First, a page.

As I mentioned in my last post, even though he was a champion eater for the first part of his life, my son started developing his own ideas about what he would and would not eat when he was about 15-months-old. There will come a point in my son’s young life when Mama shuts down the restaurant and he learns that he will either eat what is served or go hungry. But for now, I still battle with him and trick and cajole him to eat his vegetables. Mostly, I sneak them.
One way to sneak them is to make a pasta sauce that is loaded with vegetables. I serve it over spaghetti and J loves it. It’s probably his favorite meal.
I make fruit-vegetable purees and use them in several different ways. They taste more fruity than vegetable-y, so he usually eats them happily, without a fuss. I make a large variety of the purees in advance, freeze them in 1-ounce portions (using an ice cube tray), and keep them stashed in my deep freezer. Then I thaw them as needed and spread them on toast, or put them in yogurt or hot cereals.
For example, his breakfast most week-day mornings is a boiled egg along side a bowl of an oatmeal-quinoa combination cereal (my husband or I cook breakfast on weekend mornings, but he still gets his cereal). The cereal has 2 cubes of a fruit-vegetable puree mixed in and he loves it. I use different puree combinations so he doesn’t get bored with the same old stuff. And the best part is, before 8am every day, he’s already had at least 1 good serving of vegetables.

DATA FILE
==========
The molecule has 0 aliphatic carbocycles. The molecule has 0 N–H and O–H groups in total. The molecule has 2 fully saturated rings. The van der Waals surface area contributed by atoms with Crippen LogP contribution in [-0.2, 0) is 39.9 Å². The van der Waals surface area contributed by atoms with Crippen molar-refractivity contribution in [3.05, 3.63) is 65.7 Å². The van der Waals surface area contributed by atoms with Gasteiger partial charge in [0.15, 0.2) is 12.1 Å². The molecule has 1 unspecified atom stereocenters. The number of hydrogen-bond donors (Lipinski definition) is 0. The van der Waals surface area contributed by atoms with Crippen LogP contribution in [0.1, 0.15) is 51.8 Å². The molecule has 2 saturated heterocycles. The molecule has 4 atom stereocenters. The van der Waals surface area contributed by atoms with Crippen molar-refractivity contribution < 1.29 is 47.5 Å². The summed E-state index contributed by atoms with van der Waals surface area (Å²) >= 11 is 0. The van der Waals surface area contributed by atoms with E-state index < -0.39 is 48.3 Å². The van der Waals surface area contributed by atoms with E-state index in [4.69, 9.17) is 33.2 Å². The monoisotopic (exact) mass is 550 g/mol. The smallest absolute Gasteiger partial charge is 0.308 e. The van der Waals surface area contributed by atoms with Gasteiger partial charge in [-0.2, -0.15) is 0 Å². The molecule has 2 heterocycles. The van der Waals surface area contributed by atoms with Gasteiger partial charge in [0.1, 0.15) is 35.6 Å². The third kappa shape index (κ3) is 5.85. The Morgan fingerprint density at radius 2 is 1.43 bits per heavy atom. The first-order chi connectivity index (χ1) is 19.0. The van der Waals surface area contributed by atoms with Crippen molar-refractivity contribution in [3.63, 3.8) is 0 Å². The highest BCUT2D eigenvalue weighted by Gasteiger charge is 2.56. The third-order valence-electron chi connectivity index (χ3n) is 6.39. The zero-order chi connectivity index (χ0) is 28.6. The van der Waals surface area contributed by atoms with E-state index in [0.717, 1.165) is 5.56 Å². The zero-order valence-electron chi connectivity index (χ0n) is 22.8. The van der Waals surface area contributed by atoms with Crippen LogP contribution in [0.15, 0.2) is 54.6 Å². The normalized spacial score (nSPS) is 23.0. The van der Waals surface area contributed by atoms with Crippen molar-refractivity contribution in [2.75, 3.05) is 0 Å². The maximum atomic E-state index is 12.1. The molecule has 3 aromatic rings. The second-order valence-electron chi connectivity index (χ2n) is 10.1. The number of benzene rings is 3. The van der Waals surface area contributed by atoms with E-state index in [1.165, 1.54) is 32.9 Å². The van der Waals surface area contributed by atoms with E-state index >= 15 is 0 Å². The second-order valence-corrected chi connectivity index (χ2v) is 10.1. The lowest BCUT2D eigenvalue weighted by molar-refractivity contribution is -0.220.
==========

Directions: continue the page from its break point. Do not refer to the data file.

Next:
These are some fruit-veggie combinations that work great together:
- (5) apples and (12 oz.) broccoli
- (4) bananas and (16 oz.) broccoli
- (5) apples and (1/2 lb) carrots
- (5) apples and (12 oz.) green beans
- (1) banana, (1) zucchini, and (1) yellow squash
- (4 oz.) mixed berries and (2 oz.) spinach
- (1) peach and (1) squash
- (5) pears and (8 stalks) asparagus
- (8 oz.) peas and (4) pears
- (5) pears, (2 oz.) kale, and (2 oz.) spinach
- (8 oz.) strawberries and (1/2 lb) carrots
A few hints:
*Where possible, don’t peel your fruits and vegetables. Of course, some must be peeled, but if it’s safe to eat the peeling, leave it.
*You can steam your fruits, but it’s better to roast your vegetables. Steaming vegetables tends to bring out the bitterness, while roasting them tends to bring out the natural sweetness.
*Add spices! I like to add allspice, cinnamon, cloves, ginger, nutmeg, or any combination of those spices to any of the above recipes.